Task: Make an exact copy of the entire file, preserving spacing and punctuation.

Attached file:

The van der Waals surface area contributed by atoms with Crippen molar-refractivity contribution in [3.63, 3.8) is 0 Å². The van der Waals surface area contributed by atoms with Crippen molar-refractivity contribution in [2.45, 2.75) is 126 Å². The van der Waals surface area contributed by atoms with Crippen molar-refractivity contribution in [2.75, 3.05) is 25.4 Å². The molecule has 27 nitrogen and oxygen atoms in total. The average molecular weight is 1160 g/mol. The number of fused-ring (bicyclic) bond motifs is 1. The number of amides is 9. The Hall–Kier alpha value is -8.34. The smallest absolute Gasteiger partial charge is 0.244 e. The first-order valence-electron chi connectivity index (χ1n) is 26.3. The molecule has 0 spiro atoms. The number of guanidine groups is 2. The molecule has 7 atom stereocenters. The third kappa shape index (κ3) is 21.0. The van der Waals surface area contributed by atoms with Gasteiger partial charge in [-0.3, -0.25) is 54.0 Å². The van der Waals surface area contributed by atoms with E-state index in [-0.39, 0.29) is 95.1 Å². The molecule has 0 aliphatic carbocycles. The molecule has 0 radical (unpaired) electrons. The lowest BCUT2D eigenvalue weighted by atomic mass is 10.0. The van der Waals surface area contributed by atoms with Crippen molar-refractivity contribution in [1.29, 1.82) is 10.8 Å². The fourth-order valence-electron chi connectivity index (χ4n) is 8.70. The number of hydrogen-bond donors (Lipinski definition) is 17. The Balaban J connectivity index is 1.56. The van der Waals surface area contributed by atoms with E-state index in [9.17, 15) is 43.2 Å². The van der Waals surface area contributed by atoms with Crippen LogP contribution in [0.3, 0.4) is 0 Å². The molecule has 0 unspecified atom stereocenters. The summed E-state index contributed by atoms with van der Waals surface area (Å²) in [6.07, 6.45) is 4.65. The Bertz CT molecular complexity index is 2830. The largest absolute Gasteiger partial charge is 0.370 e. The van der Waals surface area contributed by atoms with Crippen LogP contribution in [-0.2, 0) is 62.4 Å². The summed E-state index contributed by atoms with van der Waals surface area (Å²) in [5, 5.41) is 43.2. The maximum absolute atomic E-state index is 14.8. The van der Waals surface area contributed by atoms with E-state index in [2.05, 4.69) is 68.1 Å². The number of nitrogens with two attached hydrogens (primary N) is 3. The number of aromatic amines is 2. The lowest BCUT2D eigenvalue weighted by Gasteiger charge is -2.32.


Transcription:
The van der Waals surface area contributed by atoms with Crippen molar-refractivity contribution in [3.63, 3.8) is 0 Å². The van der Waals surface area contributed by atoms with Crippen molar-refractivity contribution in [2.45, 2.75) is 126 Å². The van der Waals surface area contributed by atoms with Crippen molar-refractivity contribution in [2.75, 3.05) is 25.4 Å². The molecule has 27 nitrogen and oxygen atoms in total. The average molecular weight is 1160 g/mol. The number of fused-ring (bicyclic) bond motifs is 1. The number of amides is 9. The Hall–Kier alpha value is -8.34. The smallest absolute Gasteiger partial charge is 0.244 e. The first-order valence-electron chi connectivity index (χ1n) is 26.3. The molecule has 0 spiro atoms. The number of guanidine groups is 2. The molecule has 7 atom stereocenters. The third kappa shape index (κ3) is 21.0. The van der Waals surface area contributed by atoms with Gasteiger partial charge in [-0.3, -0.25) is 54.0 Å². The van der Waals surface area contributed by atoms with E-state index in [-0.39, 0.29) is 95.1 Å². The molecule has 0 aliphatic carbocycles. The molecule has 0 radical (unpaired) electrons. The lowest BCUT2D eigenvalue weighted by atomic mass is 10.0. The van der Waals surface area contributed by atoms with Crippen molar-refractivity contribution in [1.29, 1.82) is 10.8 Å². The fourth-order valence-electron chi connectivity index (χ4n) is 8.70. The number of hydrogen-bond donors (Lipinski definition) is 17. The Balaban J connectivity index is 1.56. The van der Waals surface area contributed by atoms with E-state index in [9.17, 15) is 43.2 Å². The van der Waals surface area contributed by atoms with Crippen LogP contribution in [0.3, 0.4) is 0 Å². The molecule has 0 unspecified atom stereocenters. The summed E-state index contributed by atoms with van der Waals surface area (Å²) in [6.07, 6.45) is 4.65. The Bertz CT molecular complexity index is 2830. The largest absolute Gasteiger partial charge is 0.370 e. The van der Waals surface area contributed by atoms with Crippen LogP contribution in [-0.2, 0) is 62.4 Å². The summed E-state index contributed by atoms with van der Waals surface area (Å²) in [5, 5.41) is 43.2. The maximum absolute atomic E-state index is 14.8. The van der Waals surface area contributed by atoms with E-state index in [2.05, 4.69) is 68.1 Å². The number of nitrogens with two attached hydrogens (primary N) is 3. The number of aromatic amines is 2. The lowest BCUT2D eigenvalue weighted by Gasteiger charge is -2.32.